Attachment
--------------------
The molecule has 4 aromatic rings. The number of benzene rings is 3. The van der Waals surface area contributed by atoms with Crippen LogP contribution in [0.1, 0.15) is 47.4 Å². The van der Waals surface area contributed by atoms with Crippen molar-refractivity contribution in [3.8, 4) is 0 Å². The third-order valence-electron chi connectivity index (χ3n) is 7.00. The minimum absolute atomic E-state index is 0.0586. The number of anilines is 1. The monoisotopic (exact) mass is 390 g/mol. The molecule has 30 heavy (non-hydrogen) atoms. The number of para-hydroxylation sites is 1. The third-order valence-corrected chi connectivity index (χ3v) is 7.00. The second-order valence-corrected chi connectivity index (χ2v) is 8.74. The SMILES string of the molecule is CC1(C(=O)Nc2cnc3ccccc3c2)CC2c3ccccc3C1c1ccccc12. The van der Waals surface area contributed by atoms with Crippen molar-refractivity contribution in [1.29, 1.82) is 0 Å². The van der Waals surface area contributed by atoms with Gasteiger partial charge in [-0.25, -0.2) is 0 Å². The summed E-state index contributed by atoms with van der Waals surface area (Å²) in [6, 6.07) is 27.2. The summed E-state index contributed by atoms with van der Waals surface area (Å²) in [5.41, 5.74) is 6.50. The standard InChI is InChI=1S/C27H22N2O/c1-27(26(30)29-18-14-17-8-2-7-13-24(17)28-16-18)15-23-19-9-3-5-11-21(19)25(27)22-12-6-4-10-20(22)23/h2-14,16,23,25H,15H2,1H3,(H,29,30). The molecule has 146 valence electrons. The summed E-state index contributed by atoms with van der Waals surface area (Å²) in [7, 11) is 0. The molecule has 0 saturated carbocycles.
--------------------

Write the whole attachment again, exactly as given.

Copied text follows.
The molecule has 4 aromatic rings. The number of benzene rings is 3. The van der Waals surface area contributed by atoms with Crippen LogP contribution in [0.1, 0.15) is 47.4 Å². The van der Waals surface area contributed by atoms with Crippen molar-refractivity contribution in [3.8, 4) is 0 Å². The third-order valence-electron chi connectivity index (χ3n) is 7.00. The minimum absolute atomic E-state index is 0.0586. The number of anilines is 1. The monoisotopic (exact) mass is 390 g/mol. The molecule has 30 heavy (non-hydrogen) atoms. The number of para-hydroxylation sites is 1. The third-order valence-corrected chi connectivity index (χ3v) is 7.00. The second-order valence-corrected chi connectivity index (χ2v) is 8.74. The SMILES string of the molecule is CC1(C(=O)Nc2cnc3ccccc3c2)CC2c3ccccc3C1c1ccccc12. The van der Waals surface area contributed by atoms with Crippen molar-refractivity contribution in [1.29, 1.82) is 0 Å². The van der Waals surface area contributed by atoms with Gasteiger partial charge in [-0.25, -0.2) is 0 Å². The summed E-state index contributed by atoms with van der Waals surface area (Å²) in [6, 6.07) is 27.2. The summed E-state index contributed by atoms with van der Waals surface area (Å²) in [5.41, 5.74) is 6.50. The standard InChI is InChI=1S/C27H22N2O/c1-27(26(30)29-18-14-17-8-2-7-13-24(17)28-16-18)15-23-19-9-3-5-11-21(19)25(27)22-12-6-4-10-20(22)23/h2-14,16,23,25H,15H2,1H3,(H,29,30). The molecule has 146 valence electrons. The summed E-state index contributed by atoms with van der Waals surface area (Å²) in [7, 11) is 0. The molecule has 0 saturated carbocycles.